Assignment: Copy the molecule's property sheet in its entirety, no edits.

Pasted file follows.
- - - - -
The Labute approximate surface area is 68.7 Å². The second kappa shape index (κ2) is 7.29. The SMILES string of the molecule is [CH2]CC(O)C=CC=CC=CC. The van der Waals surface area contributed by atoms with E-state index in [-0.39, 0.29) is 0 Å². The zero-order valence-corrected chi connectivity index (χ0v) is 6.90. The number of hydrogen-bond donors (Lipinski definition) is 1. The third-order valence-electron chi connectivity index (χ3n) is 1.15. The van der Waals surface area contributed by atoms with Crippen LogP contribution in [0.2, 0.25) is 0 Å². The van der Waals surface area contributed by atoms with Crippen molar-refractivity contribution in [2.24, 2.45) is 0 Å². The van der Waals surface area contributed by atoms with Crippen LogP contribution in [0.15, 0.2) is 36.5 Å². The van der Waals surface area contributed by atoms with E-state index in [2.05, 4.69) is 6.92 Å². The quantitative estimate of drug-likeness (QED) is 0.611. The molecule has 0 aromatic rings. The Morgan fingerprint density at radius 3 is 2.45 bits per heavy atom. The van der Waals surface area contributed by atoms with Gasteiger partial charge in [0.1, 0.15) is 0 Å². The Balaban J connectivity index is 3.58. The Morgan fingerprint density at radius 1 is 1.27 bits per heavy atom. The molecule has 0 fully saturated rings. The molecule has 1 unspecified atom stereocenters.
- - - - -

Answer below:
The Labute approximate surface area is 68.7 Å². The second kappa shape index (κ2) is 7.29. The SMILES string of the molecule is [CH2]CC(O)C=CC=CC=CC. The van der Waals surface area contributed by atoms with E-state index in [-0.39, 0.29) is 0 Å². The zero-order valence-corrected chi connectivity index (χ0v) is 6.90. The number of hydrogen-bond donors (Lipinski definition) is 1. The third-order valence-electron chi connectivity index (χ3n) is 1.15. The van der Waals surface area contributed by atoms with Crippen LogP contribution in [0.2, 0.25) is 0 Å². The van der Waals surface area contributed by atoms with Crippen molar-refractivity contribution in [2.24, 2.45) is 0 Å². The van der Waals surface area contributed by atoms with Crippen LogP contribution in [0.15, 0.2) is 36.5 Å². The van der Waals surface area contributed by atoms with E-state index in [2.05, 4.69) is 6.92 Å². The quantitative estimate of drug-likeness (QED) is 0.611. The molecule has 0 aromatic rings. The Morgan fingerprint density at radius 3 is 2.45 bits per heavy atom. The van der Waals surface area contributed by atoms with Gasteiger partial charge in [0.1, 0.15) is 0 Å². The Balaban J connectivity index is 3.58. The Morgan fingerprint density at radius 1 is 1.27 bits per heavy atom. The molecule has 0 fully saturated rings. The molecule has 1 unspecified atom stereocenters.